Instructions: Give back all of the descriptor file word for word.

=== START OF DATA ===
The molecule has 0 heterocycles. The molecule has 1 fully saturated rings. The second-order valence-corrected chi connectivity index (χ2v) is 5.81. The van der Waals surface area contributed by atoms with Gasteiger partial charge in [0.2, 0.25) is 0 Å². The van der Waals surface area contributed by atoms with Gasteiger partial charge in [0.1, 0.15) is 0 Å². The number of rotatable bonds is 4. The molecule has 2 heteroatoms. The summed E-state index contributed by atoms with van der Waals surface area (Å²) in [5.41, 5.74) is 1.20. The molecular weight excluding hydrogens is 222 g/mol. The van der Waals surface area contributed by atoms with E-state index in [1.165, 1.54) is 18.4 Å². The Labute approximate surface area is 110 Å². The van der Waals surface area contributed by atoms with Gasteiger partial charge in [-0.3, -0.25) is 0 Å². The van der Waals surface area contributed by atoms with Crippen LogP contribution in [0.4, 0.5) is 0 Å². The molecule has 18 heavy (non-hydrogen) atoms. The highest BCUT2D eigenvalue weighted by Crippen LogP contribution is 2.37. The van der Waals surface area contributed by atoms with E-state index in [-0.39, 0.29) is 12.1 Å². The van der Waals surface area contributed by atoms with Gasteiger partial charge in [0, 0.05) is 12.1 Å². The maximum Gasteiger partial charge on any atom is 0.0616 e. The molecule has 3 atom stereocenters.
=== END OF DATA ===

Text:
The molecule has 0 heterocycles. The molecule has 1 fully saturated rings. The second-order valence-corrected chi connectivity index (χ2v) is 5.81. The van der Waals surface area contributed by atoms with Gasteiger partial charge in [0.2, 0.25) is 0 Å². The van der Waals surface area contributed by atoms with Gasteiger partial charge in [0.1, 0.15) is 0 Å². The number of rotatable bonds is 4. The molecule has 2 heteroatoms. The summed E-state index contributed by atoms with van der Waals surface area (Å²) in [5.41, 5.74) is 1.20. The molecular weight excluding hydrogens is 222 g/mol. The van der Waals surface area contributed by atoms with E-state index in [1.165, 1.54) is 18.4 Å². The Labute approximate surface area is 110 Å². The van der Waals surface area contributed by atoms with Gasteiger partial charge in [-0.3, -0.25) is 0 Å². The van der Waals surface area contributed by atoms with Crippen LogP contribution in [0.4, 0.5) is 0 Å². The molecule has 18 heavy (non-hydrogen) atoms. The highest BCUT2D eigenvalue weighted by Crippen LogP contribution is 2.37. The van der Waals surface area contributed by atoms with E-state index in [-0.39, 0.29) is 12.1 Å². The van der Waals surface area contributed by atoms with Gasteiger partial charge in [0, 0.05) is 12.1 Å². The maximum Gasteiger partial charge on any atom is 0.0616 e. The molecule has 3 atom stereocenters.